The Challenge of Making Funeral Arrangements with Boomers

Making funeral arrangements with Baby Boomers can be challenging to say the least. They can be demanding and opinionated and often do not understand the value of a funeral.

When they experience the loss of a loved one, their natural inclination is to skip the funeral and hold a reception or party somewhere, if they do anything at all.

But there are roughly 85 million of them, and they will be the primary market for funeral homes for the next twenty years. That means we either learn how to be relevant to Baby Boomers or face the demise of the funeral industry.

Sorry if that sounds a little dramatic. I truly believe that your funeral home business will not survive the next five to ten years if you do not learn how to serve Baby Boomers.

As a funeral home business grows, the owner has to focus on marketing and management while other people on their team make the arrangements with families. Unfortunately, most Funeral Directors have never been trained to make arrangements with Baby Boomers.

Below are four essential skills that every arranger must possess to succeed with Boomers.

Skill #1 – Be able to put their personal bias aside

Many people from younger generations have a negative perception of Baby Boomers. Whether Boomers deserve it or not is irrelevant. The important point is that while some think “OK, Boomer!” is a funny slogan, Boomers find it insulting.

Boomers are easily offended and can respond harshly when they feel their views are being dismissed or judged. When faced with losing a loved one, emotions are raw, and some Boomers can be downright prickly.

If a Funeral Director has even the slightest negative attitude about Boomers, they must be able to set that aside, or they will never succeed in making funeral arrangements. 

Skill #2 – Practice active listening 

Making funeral arrangements with Silent generation families is relatively straightforward. They typically have made some key decisions before coming to the funeral home. The Funeral Director’s role is to listen to what they want, help coordinate the detailed schedule and publish it in the obituary.

Baby Boomers require a different approach to making arrangements, beginning with a different approach to listening. Rather than passively listening, succeeding with Boomers requires active listening. 

This may be a new concept for most of you, but it is well worth spending time studying this topic. Here are the seven elements of active listening

  1. Focus on the intent and purpose of the conversation.
  2. Pay attention to body language.
  3. Give encouraging verbal cues. 
  4. Clarify and paraphrase information. 
  5. Ask questions. 
  6. Refrain from judgment. 
  7. Summarize, share, and reflect.

To succeed with Boomers, you can’t just listen. You must actively listen so that everyone feels like they have been heard and understood throughout the arrangement process.

Skill #3 – Creative collaboration

Boomers value a funeral service that celebrates their loved one’s life. The challenge is that they typically have no idea how to plan or conduct the event. That is why a common question from a Boomer family is, “how do we do this?”

Boomers need someone to collaborate with them and provide creative suggestions for ways to celebrate the life. They need someone who can provide fresh ideas they would never come up with on their own.

One strategy I have used with clients is to have them always leave a visitation room staged for a celebration of life event. Simply walking a family into this room can help them envision what is possible and may trigger some creative ideas.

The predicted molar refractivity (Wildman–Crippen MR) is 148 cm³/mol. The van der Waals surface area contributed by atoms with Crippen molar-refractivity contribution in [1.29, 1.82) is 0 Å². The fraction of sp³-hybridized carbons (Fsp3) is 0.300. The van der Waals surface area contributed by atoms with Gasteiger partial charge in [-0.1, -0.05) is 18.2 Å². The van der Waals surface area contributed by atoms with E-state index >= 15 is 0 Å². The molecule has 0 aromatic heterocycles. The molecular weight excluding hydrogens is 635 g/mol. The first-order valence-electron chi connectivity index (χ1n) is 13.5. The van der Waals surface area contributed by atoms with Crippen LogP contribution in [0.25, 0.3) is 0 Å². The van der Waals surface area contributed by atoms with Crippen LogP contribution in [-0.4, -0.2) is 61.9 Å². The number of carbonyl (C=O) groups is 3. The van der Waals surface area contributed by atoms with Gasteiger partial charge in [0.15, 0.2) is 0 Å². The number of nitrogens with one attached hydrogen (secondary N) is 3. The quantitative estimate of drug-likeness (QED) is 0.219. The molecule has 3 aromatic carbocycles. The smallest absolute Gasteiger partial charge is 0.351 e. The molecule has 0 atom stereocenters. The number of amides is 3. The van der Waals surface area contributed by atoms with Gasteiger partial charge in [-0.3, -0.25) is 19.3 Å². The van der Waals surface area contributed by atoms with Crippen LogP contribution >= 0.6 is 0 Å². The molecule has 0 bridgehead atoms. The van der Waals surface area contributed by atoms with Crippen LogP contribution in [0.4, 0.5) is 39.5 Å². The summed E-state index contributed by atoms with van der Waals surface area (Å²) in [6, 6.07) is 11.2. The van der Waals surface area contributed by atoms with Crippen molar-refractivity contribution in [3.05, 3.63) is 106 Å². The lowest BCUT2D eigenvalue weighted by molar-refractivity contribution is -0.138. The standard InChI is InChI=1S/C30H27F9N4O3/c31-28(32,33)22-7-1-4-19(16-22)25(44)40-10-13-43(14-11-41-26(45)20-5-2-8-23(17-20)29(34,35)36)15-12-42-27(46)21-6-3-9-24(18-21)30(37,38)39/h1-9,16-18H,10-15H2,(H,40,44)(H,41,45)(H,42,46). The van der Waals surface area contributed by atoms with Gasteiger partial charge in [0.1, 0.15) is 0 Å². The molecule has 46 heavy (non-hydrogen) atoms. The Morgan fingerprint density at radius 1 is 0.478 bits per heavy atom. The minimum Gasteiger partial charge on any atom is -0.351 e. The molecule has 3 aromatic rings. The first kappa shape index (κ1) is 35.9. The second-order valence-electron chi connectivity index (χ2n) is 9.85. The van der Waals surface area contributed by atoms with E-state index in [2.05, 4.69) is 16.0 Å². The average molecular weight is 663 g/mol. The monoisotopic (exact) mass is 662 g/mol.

Always remember that most people will hesitate to move into the unknown. Boomers know what a traditional funeral looks like and do not want it. But they do not know what your alternative looks like, so you have to show them an example.

By the way, the title Funeral Director can be a huge turn-off to Baby Boomers because it implies that you will tell them what to do (i.e., Direct). That’s why I often recommend that my clients change the title of their Funeral Directors to something like Funeral Event Planner or Farewell Planner.

Skill #4 – Communicate the Boomer way

Every generation communicates a little differently. For example, my millennial children will text non-stop but rarely talk on the phone. One of them informed me recently that it’s considered rude to call someone if you haven’t sent a text first to see if they would like to talk. As a Boomer, I think that behavior is somewhat bizarre, but to each their own.

For your arrangers to succeed with Boomers, they need to learn to communicate like a Boomer. Whereas millennials may prefer texting, here is how Boomers like to communicate in order of preference.

  1. Face-to-face (even if it’s over zoom)
  2. Telephone
  3. Voicemail
  4. Email
  5. Text

There’s a good chance that your arrangers feel they are doing a great job communicating with families, but they don’t understand that to Boomers, a text message does not replace a phone call.

Many of my clients have implemented case management systems that use email and text messaging to communicate with families. They’ve found that Gen X and younger generations are comfortable with the technology, but Boomers and older generations prefer to talk with someone. That makes sense when you consider the above list of communication preferences.

The four essential skills an arranger needs to develop if they are going to succeed with Baby Boomers.

Skill #1 – Be able to put their personal bias aside

Skill #2 – Practice active listening 

Skill #3 – Creative collaboration

Skill #4 – Communicate the Boomer way

If the outcome of your arrangement meetings with a Boomer family is a direct cremation with no service, there’s a good chance that your arrangers are deficient in one of these four skills.

Until next time



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